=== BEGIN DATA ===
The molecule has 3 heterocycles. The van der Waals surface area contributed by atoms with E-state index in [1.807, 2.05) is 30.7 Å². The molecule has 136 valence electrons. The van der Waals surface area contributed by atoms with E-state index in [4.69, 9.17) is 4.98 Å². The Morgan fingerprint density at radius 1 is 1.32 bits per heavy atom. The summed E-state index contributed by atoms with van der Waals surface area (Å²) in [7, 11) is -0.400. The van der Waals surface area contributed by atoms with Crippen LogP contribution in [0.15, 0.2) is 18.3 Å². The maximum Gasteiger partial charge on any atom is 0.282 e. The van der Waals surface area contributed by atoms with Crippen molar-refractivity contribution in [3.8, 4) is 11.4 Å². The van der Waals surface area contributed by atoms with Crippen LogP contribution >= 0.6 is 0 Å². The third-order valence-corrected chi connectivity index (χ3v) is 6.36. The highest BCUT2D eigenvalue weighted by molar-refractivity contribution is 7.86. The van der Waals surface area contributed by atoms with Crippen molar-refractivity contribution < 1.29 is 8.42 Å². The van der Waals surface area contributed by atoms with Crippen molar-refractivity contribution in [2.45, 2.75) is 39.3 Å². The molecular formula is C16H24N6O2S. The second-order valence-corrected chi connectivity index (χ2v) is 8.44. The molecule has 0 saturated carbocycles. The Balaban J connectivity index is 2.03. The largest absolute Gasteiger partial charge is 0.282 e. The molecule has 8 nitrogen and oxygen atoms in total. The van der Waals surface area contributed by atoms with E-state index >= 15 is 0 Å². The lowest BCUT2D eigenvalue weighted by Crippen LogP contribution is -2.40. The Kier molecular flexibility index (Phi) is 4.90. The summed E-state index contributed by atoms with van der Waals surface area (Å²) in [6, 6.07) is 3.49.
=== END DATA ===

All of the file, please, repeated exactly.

The molecule has 3 heterocycles. The van der Waals surface area contributed by atoms with E-state index in [1.807, 2.05) is 30.7 Å². The molecule has 136 valence electrons. The van der Waals surface area contributed by atoms with E-state index in [4.69, 9.17) is 4.98 Å². The Morgan fingerprint density at radius 1 is 1.32 bits per heavy atom. The summed E-state index contributed by atoms with van der Waals surface area (Å²) in [7, 11) is -0.400. The van der Waals surface area contributed by atoms with Crippen LogP contribution in [0.15, 0.2) is 18.3 Å². The maximum Gasteiger partial charge on any atom is 0.282 e. The van der Waals surface area contributed by atoms with Crippen molar-refractivity contribution in [3.8, 4) is 11.4 Å². The van der Waals surface area contributed by atoms with Crippen LogP contribution >= 0.6 is 0 Å². The third-order valence-corrected chi connectivity index (χ3v) is 6.36. The highest BCUT2D eigenvalue weighted by molar-refractivity contribution is 7.86. The van der Waals surface area contributed by atoms with Crippen molar-refractivity contribution < 1.29 is 8.42 Å². The van der Waals surface area contributed by atoms with Crippen molar-refractivity contribution in [2.45, 2.75) is 39.3 Å². The molecular formula is C16H24N6O2S. The second-order valence-corrected chi connectivity index (χ2v) is 8.44. The molecule has 0 saturated carbocycles. The Balaban J connectivity index is 2.03. The largest absolute Gasteiger partial charge is 0.282 e. The molecule has 8 nitrogen and oxygen atoms in total. The van der Waals surface area contributed by atoms with E-state index >= 15 is 0 Å². The lowest BCUT2D eigenvalue weighted by Crippen LogP contribution is -2.40. The Kier molecular flexibility index (Phi) is 4.90. The summed E-state index contributed by atoms with van der Waals surface area (Å²) in [6, 6.07) is 3.49.